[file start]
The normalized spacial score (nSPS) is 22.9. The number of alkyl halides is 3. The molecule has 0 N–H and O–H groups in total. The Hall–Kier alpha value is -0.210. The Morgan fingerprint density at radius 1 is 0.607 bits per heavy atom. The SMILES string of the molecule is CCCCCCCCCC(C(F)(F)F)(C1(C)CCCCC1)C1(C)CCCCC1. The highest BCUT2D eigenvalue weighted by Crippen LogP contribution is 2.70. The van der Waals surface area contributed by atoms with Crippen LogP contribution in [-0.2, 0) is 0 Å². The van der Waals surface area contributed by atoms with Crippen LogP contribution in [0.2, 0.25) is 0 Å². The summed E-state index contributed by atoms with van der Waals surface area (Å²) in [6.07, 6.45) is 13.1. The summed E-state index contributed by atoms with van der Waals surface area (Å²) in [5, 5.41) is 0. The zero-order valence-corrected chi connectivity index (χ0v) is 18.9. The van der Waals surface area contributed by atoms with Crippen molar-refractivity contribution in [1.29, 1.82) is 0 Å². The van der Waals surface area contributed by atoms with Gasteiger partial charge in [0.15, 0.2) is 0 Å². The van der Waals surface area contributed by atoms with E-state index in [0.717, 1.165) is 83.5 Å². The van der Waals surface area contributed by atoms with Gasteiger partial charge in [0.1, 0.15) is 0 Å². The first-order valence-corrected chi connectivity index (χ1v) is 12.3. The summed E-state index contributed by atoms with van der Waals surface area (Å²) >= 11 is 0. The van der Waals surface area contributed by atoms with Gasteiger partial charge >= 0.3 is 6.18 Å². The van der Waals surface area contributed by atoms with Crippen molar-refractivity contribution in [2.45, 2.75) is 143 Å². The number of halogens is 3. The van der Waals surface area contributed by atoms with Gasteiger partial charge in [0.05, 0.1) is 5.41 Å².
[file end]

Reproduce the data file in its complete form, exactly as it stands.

The normalized spacial score (nSPS) is 22.9. The number of alkyl halides is 3. The molecule has 0 N–H and O–H groups in total. The Hall–Kier alpha value is -0.210. The Morgan fingerprint density at radius 1 is 0.607 bits per heavy atom. The SMILES string of the molecule is CCCCCCCCCC(C(F)(F)F)(C1(C)CCCCC1)C1(C)CCCCC1. The highest BCUT2D eigenvalue weighted by Crippen LogP contribution is 2.70. The van der Waals surface area contributed by atoms with Crippen LogP contribution in [-0.2, 0) is 0 Å². The van der Waals surface area contributed by atoms with Crippen LogP contribution in [0.2, 0.25) is 0 Å². The summed E-state index contributed by atoms with van der Waals surface area (Å²) in [6.07, 6.45) is 13.1. The summed E-state index contributed by atoms with van der Waals surface area (Å²) in [5, 5.41) is 0. The zero-order valence-corrected chi connectivity index (χ0v) is 18.9. The van der Waals surface area contributed by atoms with Crippen molar-refractivity contribution in [1.29, 1.82) is 0 Å². The van der Waals surface area contributed by atoms with Gasteiger partial charge in [0.15, 0.2) is 0 Å². The van der Waals surface area contributed by atoms with E-state index in [0.717, 1.165) is 83.5 Å². The van der Waals surface area contributed by atoms with Gasteiger partial charge in [0.1, 0.15) is 0 Å². The first-order valence-corrected chi connectivity index (χ1v) is 12.3. The summed E-state index contributed by atoms with van der Waals surface area (Å²) >= 11 is 0. The van der Waals surface area contributed by atoms with Gasteiger partial charge >= 0.3 is 6.18 Å². The van der Waals surface area contributed by atoms with Crippen molar-refractivity contribution in [2.45, 2.75) is 143 Å². The number of halogens is 3. The van der Waals surface area contributed by atoms with Gasteiger partial charge in [0.05, 0.1) is 5.41 Å².